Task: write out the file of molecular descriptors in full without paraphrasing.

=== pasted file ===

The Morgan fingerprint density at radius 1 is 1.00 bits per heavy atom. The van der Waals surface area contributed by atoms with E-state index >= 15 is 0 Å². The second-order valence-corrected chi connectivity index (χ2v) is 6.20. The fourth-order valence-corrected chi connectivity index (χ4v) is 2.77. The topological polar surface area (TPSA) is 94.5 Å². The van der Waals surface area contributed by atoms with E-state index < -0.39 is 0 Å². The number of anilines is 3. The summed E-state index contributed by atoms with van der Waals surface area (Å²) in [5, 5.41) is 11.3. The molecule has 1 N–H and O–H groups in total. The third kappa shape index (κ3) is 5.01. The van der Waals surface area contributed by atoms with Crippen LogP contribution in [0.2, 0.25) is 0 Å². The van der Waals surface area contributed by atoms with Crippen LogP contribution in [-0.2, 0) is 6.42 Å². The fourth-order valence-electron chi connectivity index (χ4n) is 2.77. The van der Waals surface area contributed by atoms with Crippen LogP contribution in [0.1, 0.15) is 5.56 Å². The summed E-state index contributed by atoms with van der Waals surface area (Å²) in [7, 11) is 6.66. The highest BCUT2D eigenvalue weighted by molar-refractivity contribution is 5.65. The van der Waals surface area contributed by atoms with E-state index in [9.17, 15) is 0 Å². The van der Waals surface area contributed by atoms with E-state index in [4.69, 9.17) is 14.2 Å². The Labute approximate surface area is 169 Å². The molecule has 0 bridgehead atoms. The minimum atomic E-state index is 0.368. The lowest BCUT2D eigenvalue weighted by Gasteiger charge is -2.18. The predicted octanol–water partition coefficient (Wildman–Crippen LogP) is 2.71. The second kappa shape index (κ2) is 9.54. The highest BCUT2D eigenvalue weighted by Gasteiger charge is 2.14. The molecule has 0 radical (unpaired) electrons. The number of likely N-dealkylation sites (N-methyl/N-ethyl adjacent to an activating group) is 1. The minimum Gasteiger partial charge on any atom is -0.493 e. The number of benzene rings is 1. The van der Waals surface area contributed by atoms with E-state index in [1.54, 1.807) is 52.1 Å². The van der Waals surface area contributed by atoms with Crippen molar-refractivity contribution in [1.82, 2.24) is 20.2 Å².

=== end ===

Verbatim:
The Morgan fingerprint density at radius 1 is 1.00 bits per heavy atom. The van der Waals surface area contributed by atoms with E-state index >= 15 is 0 Å². The second-order valence-corrected chi connectivity index (χ2v) is 6.20. The fourth-order valence-corrected chi connectivity index (χ4v) is 2.77. The topological polar surface area (TPSA) is 94.5 Å². The van der Waals surface area contributed by atoms with E-state index < -0.39 is 0 Å². The number of anilines is 3. The summed E-state index contributed by atoms with van der Waals surface area (Å²) in [5, 5.41) is 11.3. The molecule has 1 N–H and O–H groups in total. The third kappa shape index (κ3) is 5.01. The van der Waals surface area contributed by atoms with Crippen LogP contribution in [0.2, 0.25) is 0 Å². The van der Waals surface area contributed by atoms with Crippen LogP contribution in [-0.2, 0) is 6.42 Å². The fourth-order valence-electron chi connectivity index (χ4n) is 2.77. The van der Waals surface area contributed by atoms with Crippen LogP contribution in [0.1, 0.15) is 5.56 Å². The summed E-state index contributed by atoms with van der Waals surface area (Å²) in [7, 11) is 6.66. The highest BCUT2D eigenvalue weighted by molar-refractivity contribution is 5.65. The van der Waals surface area contributed by atoms with E-state index in [9.17, 15) is 0 Å². The van der Waals surface area contributed by atoms with E-state index in [4.69, 9.17) is 14.2 Å². The Labute approximate surface area is 169 Å². The molecule has 0 bridgehead atoms. The minimum atomic E-state index is 0.368. The lowest BCUT2D eigenvalue weighted by Gasteiger charge is -2.18. The predicted octanol–water partition coefficient (Wildman–Crippen LogP) is 2.71. The second kappa shape index (κ2) is 9.54. The highest BCUT2D eigenvalue weighted by Gasteiger charge is 2.14. The molecule has 0 radical (unpaired) electrons. The number of likely N-dealkylation sites (N-methyl/N-ethyl adjacent to an activating group) is 1. The minimum Gasteiger partial charge on any atom is -0.493 e. The number of benzene rings is 1. The van der Waals surface area contributed by atoms with E-state index in [1.54, 1.807) is 52.1 Å². The van der Waals surface area contributed by atoms with Crippen molar-refractivity contribution in [1.82, 2.24) is 20.2 Å².